Steve Adams worked on radios. He had a little 8 by 12-foot work shack with a roof over it out behind Uncle Stevie and Aunt Nan’s house and in the wintertime he used a little Ben Franklin stove with a pipe stuck through the roof to heat it. We would fry ‘taters and onions and cornbread fritters in a cast iron skillet while Little Steve mused over the latest tube catalogue from Stromberg Carlson or RCA.
That was in the 1950s and every radio on Blair Branch consisted, inside its cabinet, of a big board with numerous slots and holes where electronic tubes had to be plugged in to make the damn thing work. . Said tubes were glass encased, shaped sort of like short corncobs, and they lit up like bulbs on a Christmas tree there inside the works of the radio.
You didn’t just turn the radio on and go to listening in those days. It took at least a minute or two for the tubes to warm up and then you had to have a steady hand to make the dial set precisely on your favorite station. The dial was controlled by a rubber band attached to a knob that adjusted the radio frequency and said bands frequently broke.
Little Steve had a shoebox full of dial bands and for 25 cents, he’d have your radio working like a top while you waited for him to install it so you could dial in 670 WSM all the way from Nashville and listen to the Friday night Opry. Pretty soon Patsy Cline would come on and huskily whisper to the steel guitar, “Crazy. Crazy for thinnnnnking about you. Crazy for lovinnnn’ you.” Or Johnny Horton doing “Way up north to Alaska, going north the rush is on.”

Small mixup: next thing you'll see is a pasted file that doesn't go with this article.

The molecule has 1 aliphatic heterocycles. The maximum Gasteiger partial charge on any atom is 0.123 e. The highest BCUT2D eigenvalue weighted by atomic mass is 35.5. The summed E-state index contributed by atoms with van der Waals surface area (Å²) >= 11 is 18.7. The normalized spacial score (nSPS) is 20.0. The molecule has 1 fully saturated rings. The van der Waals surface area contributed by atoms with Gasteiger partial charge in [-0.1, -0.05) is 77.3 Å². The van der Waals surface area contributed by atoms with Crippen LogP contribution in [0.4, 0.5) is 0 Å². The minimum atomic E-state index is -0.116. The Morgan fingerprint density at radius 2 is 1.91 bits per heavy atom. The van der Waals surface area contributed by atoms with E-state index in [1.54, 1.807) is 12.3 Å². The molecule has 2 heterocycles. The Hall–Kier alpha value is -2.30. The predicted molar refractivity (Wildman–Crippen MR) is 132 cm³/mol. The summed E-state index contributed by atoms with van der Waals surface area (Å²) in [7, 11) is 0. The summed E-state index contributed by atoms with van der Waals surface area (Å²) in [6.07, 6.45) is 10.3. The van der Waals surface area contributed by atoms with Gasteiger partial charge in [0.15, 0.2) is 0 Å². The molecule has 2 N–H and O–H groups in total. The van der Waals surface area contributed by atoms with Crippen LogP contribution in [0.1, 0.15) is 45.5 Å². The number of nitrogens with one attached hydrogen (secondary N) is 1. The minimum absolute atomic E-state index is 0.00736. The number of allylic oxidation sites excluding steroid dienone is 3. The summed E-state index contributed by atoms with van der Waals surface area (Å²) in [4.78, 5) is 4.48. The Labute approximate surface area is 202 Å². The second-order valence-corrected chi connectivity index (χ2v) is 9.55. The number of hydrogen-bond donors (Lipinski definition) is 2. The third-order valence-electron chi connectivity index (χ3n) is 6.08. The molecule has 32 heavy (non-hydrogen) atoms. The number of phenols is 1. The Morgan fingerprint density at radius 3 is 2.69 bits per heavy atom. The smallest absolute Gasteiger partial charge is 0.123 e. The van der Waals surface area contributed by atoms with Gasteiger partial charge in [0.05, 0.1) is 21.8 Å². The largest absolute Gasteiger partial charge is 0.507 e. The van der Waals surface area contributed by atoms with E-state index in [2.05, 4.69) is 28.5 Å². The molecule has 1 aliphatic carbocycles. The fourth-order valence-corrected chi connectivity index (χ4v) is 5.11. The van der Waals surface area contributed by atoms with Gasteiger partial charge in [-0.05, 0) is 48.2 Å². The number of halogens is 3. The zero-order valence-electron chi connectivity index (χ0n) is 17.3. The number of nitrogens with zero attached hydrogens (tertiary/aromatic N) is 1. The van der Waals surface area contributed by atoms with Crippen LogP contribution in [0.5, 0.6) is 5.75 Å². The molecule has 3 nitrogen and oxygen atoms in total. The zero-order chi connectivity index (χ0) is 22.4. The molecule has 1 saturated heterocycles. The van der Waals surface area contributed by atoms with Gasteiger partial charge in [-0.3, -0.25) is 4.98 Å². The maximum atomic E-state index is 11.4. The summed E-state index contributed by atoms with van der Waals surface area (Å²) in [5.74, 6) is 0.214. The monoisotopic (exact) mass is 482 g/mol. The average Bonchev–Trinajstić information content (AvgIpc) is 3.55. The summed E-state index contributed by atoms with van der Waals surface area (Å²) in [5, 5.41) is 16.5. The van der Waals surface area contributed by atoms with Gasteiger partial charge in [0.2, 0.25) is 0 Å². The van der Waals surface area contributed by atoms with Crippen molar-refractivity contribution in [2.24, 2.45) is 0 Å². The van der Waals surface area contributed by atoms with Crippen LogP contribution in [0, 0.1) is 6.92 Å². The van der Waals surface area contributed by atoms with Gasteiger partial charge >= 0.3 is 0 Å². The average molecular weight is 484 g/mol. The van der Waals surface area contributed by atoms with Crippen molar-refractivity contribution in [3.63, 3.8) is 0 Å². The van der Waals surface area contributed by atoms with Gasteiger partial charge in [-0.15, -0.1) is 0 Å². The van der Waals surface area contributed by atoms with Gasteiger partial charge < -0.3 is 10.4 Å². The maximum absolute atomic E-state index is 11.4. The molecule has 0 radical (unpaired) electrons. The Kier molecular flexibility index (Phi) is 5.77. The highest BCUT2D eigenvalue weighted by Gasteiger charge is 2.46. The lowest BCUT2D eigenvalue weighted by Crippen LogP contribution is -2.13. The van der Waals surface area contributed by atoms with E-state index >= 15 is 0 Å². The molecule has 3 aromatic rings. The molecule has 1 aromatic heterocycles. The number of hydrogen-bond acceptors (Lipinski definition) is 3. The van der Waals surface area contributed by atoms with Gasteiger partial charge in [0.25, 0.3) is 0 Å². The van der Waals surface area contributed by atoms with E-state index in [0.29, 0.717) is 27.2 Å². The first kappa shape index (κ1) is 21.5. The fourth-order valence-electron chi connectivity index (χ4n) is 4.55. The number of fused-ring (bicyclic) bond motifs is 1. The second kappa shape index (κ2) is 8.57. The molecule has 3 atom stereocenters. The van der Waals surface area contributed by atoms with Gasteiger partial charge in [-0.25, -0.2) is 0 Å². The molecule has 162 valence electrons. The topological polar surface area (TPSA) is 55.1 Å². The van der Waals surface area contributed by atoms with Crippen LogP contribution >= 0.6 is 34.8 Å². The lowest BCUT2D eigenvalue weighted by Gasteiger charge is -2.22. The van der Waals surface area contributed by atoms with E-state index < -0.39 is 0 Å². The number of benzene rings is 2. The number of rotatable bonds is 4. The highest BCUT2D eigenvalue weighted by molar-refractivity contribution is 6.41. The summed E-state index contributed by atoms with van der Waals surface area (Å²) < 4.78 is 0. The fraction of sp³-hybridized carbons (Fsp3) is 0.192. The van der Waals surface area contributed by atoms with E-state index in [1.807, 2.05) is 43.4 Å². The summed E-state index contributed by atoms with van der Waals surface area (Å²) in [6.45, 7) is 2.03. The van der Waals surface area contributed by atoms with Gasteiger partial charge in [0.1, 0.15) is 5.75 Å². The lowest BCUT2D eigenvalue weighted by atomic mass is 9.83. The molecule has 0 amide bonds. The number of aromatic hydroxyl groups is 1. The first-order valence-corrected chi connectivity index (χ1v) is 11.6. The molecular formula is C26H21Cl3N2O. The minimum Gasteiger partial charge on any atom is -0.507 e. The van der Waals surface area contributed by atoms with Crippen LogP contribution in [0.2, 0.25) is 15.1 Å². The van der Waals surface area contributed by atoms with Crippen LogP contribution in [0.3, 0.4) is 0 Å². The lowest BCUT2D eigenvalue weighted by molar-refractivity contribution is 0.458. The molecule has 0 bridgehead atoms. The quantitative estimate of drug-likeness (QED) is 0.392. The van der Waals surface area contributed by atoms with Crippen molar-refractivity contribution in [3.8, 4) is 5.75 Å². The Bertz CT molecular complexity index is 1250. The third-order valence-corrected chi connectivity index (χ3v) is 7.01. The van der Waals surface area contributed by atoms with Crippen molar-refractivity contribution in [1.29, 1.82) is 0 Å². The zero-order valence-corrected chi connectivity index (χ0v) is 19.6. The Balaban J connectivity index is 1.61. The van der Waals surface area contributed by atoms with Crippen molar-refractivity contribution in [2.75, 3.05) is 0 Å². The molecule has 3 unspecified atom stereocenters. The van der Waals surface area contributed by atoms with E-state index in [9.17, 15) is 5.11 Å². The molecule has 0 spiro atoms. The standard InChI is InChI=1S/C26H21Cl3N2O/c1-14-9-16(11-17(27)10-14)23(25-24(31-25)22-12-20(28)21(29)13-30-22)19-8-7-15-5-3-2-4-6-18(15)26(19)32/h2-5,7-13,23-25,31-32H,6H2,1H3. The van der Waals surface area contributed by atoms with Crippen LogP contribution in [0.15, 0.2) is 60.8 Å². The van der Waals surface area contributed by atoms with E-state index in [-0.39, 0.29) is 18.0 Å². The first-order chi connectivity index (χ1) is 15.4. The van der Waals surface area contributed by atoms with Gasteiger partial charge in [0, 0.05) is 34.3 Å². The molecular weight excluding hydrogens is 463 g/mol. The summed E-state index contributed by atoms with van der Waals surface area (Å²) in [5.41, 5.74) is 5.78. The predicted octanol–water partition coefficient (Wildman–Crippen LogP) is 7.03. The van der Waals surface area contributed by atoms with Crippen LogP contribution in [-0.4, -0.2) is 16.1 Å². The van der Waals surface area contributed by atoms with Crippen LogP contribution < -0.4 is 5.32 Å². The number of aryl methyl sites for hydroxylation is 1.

Little Steve did brisk business on Friday and Saturday evenings and he fixed radios about as fast as people brought them in. Most often it was a blown tube, if not a tuner band. And folks on Blair Branch and other communities bought their radios mostly through mail order catalogues or from Salyer Radio & TV in Whitesburg.
Point being, you never really knew what you had if it was not a Stromberg-Carlson. But Little Steve knew radios, and he knew exactly which tube was apt to go out and when, no matter where the radio came from. He used to say that “Monkey Wards” ought to ship a certain number of soand so tubes with their radios because they blew so fast, but he ordered the tubes by the case and promptly fixed anything that was blown before the Opry came on.
So he had all the work he wanted, did my favorite cousin and my hero, Little Steve, and he was content and happy to do it and it made a decent, if not excellent living. If he was not working on radios he had his nose in record players and he played guitar and sang old Hank Williams songs on the side to anyone who would listen.
And then, one day in 1963, I went to Hoover’s in Whitesburg. I’d just got paid for a month’s work and Hoover had on sale, as he always did, a transistor radio that operated on eight D-Cell flashlight batteries. I bought it on the spot for about $30 and brought it home to show Little Steve. WTCW-AM on the dial out of Whitesburg. It coming in loud and clear withJohnny Horton singing “Whispering Pines” when I pulled up the telescoping antenna and turned it on. Instant play.
Little Steve took one look at it, opened up the back case and looked at its innards. And then he shook his head and looked at me and said, “This damn thing is gonna put me out of business.”